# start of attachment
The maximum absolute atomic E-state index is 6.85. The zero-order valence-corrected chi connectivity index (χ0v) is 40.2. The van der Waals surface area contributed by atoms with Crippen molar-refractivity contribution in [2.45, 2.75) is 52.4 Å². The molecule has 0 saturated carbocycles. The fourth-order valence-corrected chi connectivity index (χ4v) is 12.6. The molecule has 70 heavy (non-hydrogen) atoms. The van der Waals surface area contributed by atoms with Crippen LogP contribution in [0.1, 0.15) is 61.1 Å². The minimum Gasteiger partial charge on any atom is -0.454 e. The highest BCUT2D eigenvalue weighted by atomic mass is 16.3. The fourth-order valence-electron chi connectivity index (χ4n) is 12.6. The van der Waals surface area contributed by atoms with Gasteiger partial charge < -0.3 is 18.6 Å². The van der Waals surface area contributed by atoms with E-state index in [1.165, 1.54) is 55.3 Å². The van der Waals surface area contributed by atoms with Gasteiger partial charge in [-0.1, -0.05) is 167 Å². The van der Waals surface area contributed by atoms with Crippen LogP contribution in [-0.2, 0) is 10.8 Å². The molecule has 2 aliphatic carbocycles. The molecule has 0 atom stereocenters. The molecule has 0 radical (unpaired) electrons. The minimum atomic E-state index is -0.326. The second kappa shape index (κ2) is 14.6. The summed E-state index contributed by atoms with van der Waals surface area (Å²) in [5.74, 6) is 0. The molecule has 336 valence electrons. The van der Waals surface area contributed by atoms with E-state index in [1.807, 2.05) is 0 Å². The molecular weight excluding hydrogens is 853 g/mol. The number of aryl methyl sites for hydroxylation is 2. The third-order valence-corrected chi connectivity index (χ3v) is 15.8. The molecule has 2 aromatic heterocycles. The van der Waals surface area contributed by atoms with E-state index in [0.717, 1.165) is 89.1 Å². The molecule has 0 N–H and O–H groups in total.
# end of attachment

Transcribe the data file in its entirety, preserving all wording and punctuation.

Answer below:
The maximum absolute atomic E-state index is 6.85. The zero-order valence-corrected chi connectivity index (χ0v) is 40.2. The van der Waals surface area contributed by atoms with Crippen molar-refractivity contribution in [2.45, 2.75) is 52.4 Å². The molecule has 0 saturated carbocycles. The fourth-order valence-corrected chi connectivity index (χ4v) is 12.6. The molecule has 70 heavy (non-hydrogen) atoms. The van der Waals surface area contributed by atoms with Crippen LogP contribution in [0.1, 0.15) is 61.1 Å². The minimum Gasteiger partial charge on any atom is -0.454 e. The highest BCUT2D eigenvalue weighted by atomic mass is 16.3. The fourth-order valence-electron chi connectivity index (χ4n) is 12.6. The van der Waals surface area contributed by atoms with Gasteiger partial charge < -0.3 is 18.6 Å². The van der Waals surface area contributed by atoms with E-state index in [1.165, 1.54) is 55.3 Å². The van der Waals surface area contributed by atoms with Gasteiger partial charge in [-0.1, -0.05) is 167 Å². The van der Waals surface area contributed by atoms with Crippen LogP contribution in [-0.2, 0) is 10.8 Å². The molecule has 2 aliphatic carbocycles. The molecule has 0 atom stereocenters. The molecule has 0 radical (unpaired) electrons. The minimum atomic E-state index is -0.326. The second kappa shape index (κ2) is 14.6. The summed E-state index contributed by atoms with van der Waals surface area (Å²) in [5.74, 6) is 0. The molecule has 336 valence electrons. The van der Waals surface area contributed by atoms with E-state index in [1.807, 2.05) is 0 Å². The molecular weight excluding hydrogens is 853 g/mol. The number of aryl methyl sites for hydroxylation is 2. The third-order valence-corrected chi connectivity index (χ3v) is 15.8. The molecule has 2 aromatic heterocycles. The van der Waals surface area contributed by atoms with E-state index in [0.717, 1.165) is 89.1 Å². The molecule has 0 N–H and O–H groups in total.